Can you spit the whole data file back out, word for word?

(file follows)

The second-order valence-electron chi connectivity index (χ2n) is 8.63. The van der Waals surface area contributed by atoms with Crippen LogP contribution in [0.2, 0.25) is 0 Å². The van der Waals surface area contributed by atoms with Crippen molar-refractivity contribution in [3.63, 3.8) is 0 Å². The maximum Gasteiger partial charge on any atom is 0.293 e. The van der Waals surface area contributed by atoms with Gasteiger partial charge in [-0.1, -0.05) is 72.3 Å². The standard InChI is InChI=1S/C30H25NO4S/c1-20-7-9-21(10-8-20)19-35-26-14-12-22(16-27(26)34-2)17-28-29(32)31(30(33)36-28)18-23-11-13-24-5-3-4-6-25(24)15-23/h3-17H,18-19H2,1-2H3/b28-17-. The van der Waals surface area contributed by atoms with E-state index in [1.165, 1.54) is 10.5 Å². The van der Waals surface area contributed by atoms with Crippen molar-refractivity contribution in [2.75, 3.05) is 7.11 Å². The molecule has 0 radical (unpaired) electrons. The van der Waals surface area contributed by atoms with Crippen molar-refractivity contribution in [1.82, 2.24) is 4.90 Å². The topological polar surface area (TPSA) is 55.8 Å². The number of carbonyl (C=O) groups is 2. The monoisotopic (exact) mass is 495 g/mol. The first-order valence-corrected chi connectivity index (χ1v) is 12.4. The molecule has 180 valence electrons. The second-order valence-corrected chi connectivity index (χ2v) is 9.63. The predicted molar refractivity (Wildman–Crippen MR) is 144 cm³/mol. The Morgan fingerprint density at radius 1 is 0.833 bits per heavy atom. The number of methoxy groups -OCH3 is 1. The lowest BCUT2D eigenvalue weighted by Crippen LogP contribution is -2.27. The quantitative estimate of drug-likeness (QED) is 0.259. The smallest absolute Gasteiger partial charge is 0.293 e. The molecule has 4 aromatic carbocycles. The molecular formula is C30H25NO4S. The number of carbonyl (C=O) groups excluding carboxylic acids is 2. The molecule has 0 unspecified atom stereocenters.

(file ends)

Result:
The second-order valence-electron chi connectivity index (χ2n) is 8.63. The van der Waals surface area contributed by atoms with Crippen LogP contribution in [0.2, 0.25) is 0 Å². The van der Waals surface area contributed by atoms with Crippen molar-refractivity contribution in [3.63, 3.8) is 0 Å². The maximum Gasteiger partial charge on any atom is 0.293 e. The van der Waals surface area contributed by atoms with Gasteiger partial charge in [-0.1, -0.05) is 72.3 Å². The standard InChI is InChI=1S/C30H25NO4S/c1-20-7-9-21(10-8-20)19-35-26-14-12-22(16-27(26)34-2)17-28-29(32)31(30(33)36-28)18-23-11-13-24-5-3-4-6-25(24)15-23/h3-17H,18-19H2,1-2H3/b28-17-. The van der Waals surface area contributed by atoms with E-state index in [1.165, 1.54) is 10.5 Å². The van der Waals surface area contributed by atoms with Crippen molar-refractivity contribution in [2.75, 3.05) is 7.11 Å². The molecule has 0 radical (unpaired) electrons. The van der Waals surface area contributed by atoms with Crippen molar-refractivity contribution in [1.82, 2.24) is 4.90 Å². The topological polar surface area (TPSA) is 55.8 Å². The number of carbonyl (C=O) groups is 2. The monoisotopic (exact) mass is 495 g/mol. The first-order valence-corrected chi connectivity index (χ1v) is 12.4. The molecule has 180 valence electrons. The second-order valence-corrected chi connectivity index (χ2v) is 9.63. The predicted molar refractivity (Wildman–Crippen MR) is 144 cm³/mol. The Morgan fingerprint density at radius 1 is 0.833 bits per heavy atom. The number of methoxy groups -OCH3 is 1. The lowest BCUT2D eigenvalue weighted by Crippen LogP contribution is -2.27. The quantitative estimate of drug-likeness (QED) is 0.259. The smallest absolute Gasteiger partial charge is 0.293 e. The molecule has 4 aromatic carbocycles. The molecular formula is C30H25NO4S. The number of carbonyl (C=O) groups excluding carboxylic acids is 2. The molecule has 0 unspecified atom stereocenters.